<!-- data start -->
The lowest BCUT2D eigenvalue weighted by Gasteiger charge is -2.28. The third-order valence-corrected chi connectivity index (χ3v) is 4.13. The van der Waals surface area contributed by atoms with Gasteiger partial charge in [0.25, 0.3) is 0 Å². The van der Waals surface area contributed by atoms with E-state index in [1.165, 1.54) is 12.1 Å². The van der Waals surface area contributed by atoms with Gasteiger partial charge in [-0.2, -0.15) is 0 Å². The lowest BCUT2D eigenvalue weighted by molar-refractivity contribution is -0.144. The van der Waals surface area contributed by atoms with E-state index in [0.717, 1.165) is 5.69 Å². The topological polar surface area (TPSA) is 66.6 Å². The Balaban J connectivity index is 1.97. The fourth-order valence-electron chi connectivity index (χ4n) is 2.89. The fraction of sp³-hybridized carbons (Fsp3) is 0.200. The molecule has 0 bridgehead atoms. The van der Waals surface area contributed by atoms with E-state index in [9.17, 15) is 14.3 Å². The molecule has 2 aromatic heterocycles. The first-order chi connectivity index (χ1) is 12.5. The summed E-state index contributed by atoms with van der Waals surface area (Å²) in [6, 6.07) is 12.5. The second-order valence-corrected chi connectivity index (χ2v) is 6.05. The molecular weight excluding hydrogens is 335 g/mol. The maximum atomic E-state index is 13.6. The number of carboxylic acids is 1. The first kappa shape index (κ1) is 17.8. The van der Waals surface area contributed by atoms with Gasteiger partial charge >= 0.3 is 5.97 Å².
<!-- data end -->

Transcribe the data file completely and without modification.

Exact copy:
The lowest BCUT2D eigenvalue weighted by Gasteiger charge is -2.28. The third-order valence-corrected chi connectivity index (χ3v) is 4.13. The van der Waals surface area contributed by atoms with Gasteiger partial charge in [0.25, 0.3) is 0 Å². The van der Waals surface area contributed by atoms with E-state index in [1.165, 1.54) is 12.1 Å². The van der Waals surface area contributed by atoms with Gasteiger partial charge in [-0.2, -0.15) is 0 Å². The lowest BCUT2D eigenvalue weighted by molar-refractivity contribution is -0.144. The van der Waals surface area contributed by atoms with E-state index in [0.717, 1.165) is 5.69 Å². The topological polar surface area (TPSA) is 66.6 Å². The Balaban J connectivity index is 1.97. The fourth-order valence-electron chi connectivity index (χ4n) is 2.89. The fraction of sp³-hybridized carbons (Fsp3) is 0.200. The molecule has 0 bridgehead atoms. The van der Waals surface area contributed by atoms with E-state index in [9.17, 15) is 14.3 Å². The molecule has 2 aromatic heterocycles. The first-order chi connectivity index (χ1) is 12.5. The summed E-state index contributed by atoms with van der Waals surface area (Å²) in [6, 6.07) is 12.5. The second-order valence-corrected chi connectivity index (χ2v) is 6.05. The molecular weight excluding hydrogens is 335 g/mol. The maximum atomic E-state index is 13.6. The number of carboxylic acids is 1. The first kappa shape index (κ1) is 17.8. The van der Waals surface area contributed by atoms with Gasteiger partial charge >= 0.3 is 5.97 Å².